Configure the SNMP Manager to get statistics from Panorama and the Log Collectors. The following steps are an overview of the tasks you perform on the SNMP manager. For the specific steps, refer to the documentation of your SNMP manager. To enable the SNMP manager to interpret statistics, load the Supported MIBs and, if necessary, compile them. For each Panorama M-Series or virtual appliance that the SNMP manager will monitor, define its connection settings (IP address and port) and authentication settings (SNMPv2c community string or SNMPv3 username and password). All Panorama appliances use port 161. The SNMP manager can use the same or different connection and authentication settings for multiple Panorama management servers and Log Collectors. The settings must match those you define when you configure SNMP on Panorama (see Step 4 and Step 5). For example, if you use SNMPv2c, the community string you define when configuring Panorama must match the community string you define in the SNMP manager for Panorama. Determine the object identifiers (OIDs) of the statistics you will monitor. For example, to monitor the logging rate, a MIB browser shows that this statistic corresponds to OID in PAN-PRODUCT-MIB.my. For details, see Use an SNMP Manager to Explore MIBs and Objects. Configure the SNMP manager to monitor the desired OIDs.
Enable SNMP traffic on the management (MGT) interface of the Panorama management server. Select Panorama > Setup > Management and edit the Management Interface Settings. In the Services section, select the SNMP check box and click OK.
Enable SNMP traffic on the management (MGT) interface of any M-Series appliances in Log Collector mode: Select Panorama > Managed Collectors and select the Log Collector. Select the Management tab, select the SNMP check box, and click OK.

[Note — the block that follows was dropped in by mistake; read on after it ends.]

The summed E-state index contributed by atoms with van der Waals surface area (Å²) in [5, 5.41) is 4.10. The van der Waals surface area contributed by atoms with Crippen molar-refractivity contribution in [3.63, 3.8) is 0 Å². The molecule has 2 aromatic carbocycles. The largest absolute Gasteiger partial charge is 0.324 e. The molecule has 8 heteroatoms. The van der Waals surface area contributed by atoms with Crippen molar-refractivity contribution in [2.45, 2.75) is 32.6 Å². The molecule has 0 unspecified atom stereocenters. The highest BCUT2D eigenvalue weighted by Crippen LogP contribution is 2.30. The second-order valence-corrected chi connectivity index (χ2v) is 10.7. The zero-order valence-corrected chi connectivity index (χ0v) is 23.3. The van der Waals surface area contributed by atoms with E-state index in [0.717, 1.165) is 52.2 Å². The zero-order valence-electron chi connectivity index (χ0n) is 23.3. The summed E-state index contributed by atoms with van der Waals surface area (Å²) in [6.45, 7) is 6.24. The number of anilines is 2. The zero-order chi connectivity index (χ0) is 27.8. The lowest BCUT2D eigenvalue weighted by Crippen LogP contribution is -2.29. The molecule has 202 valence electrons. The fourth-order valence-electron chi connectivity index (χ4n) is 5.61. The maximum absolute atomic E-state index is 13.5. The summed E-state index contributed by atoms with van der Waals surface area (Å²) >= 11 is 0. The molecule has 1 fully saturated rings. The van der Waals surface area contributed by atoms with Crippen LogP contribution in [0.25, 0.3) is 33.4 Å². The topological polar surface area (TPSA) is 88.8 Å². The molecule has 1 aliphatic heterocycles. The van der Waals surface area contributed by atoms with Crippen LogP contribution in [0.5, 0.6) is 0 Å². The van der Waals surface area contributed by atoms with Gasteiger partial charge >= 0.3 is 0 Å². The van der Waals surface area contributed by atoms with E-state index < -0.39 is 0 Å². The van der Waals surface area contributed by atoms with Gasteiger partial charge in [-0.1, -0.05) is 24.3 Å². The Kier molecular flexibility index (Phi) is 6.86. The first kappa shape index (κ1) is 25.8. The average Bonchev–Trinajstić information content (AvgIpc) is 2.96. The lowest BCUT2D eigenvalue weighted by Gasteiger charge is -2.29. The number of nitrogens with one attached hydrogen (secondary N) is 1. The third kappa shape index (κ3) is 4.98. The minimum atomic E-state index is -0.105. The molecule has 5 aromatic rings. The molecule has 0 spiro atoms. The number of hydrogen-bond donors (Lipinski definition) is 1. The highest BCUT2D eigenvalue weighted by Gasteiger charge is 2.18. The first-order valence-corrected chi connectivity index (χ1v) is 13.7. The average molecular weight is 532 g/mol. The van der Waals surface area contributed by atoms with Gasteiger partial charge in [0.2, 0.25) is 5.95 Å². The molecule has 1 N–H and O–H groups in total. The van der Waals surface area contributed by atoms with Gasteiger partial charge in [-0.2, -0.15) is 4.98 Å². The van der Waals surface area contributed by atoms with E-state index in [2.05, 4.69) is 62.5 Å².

Configure the Panorama management server to respond to statistics requests from an SNMP manager. Select Panorama > Setup > Operations and, in the Miscellaneous section, click SNMP Setup. Select the SNMP Version and configure the authentication values as follows. For version details, see SNMP Support. V2c —Enter the SNMP Community String, which identifies a community of SNMP managers and monitored devices (Panorama, in this case), and serves as a password to authenticate the community members to each other. Don’t use the default community string public ; it is well known and therefore not secure. V3 —Create at least one SNMP view group and one user. User accounts and views provide authentication, privacy, and access control when SNMP managers get statistics. Views—Each view is a paired OID and bitwise mask: the OID specifies a MIB, and the mask (in hexadecimal format) specifies which objects are accessible inside (include matching) or outside (exclude matching) that MIB. Click Add in the first list and enter a Name for the group of views. For each view in the group, click Add and configure the view Name, OID, matching Option ( include or exclude), and Mask. Users: Click Add in the second list, enter a username in the Users column, select the View group from the drop-down, enter the authentication password ( Auth Password) used to authenticate to the SNMP manager, and enter the privacy password ( Priv Password) used to encrypt SNMP messages to the SNMP manager. Click OK to save the settings.
Configure the Dedicated Log Collectors (if any) to respond to SNMP requests. For each Collector Group: Select Panorama > Collector Groups and select the Collector Group. Select the Monitoring tab, configure the same settings as in Step 4, and click OK.
Commit your changes. Click Commit, for the Commit Type select Panorama, and click Commit again. Click Commit, for the Commit Type select Collector Group, select the Collector Groups you edited, and click Commit again.
Monitor the Panorama and Log Collector statistics in an SNMP manager. Refer to the documentation of your SNMP manager.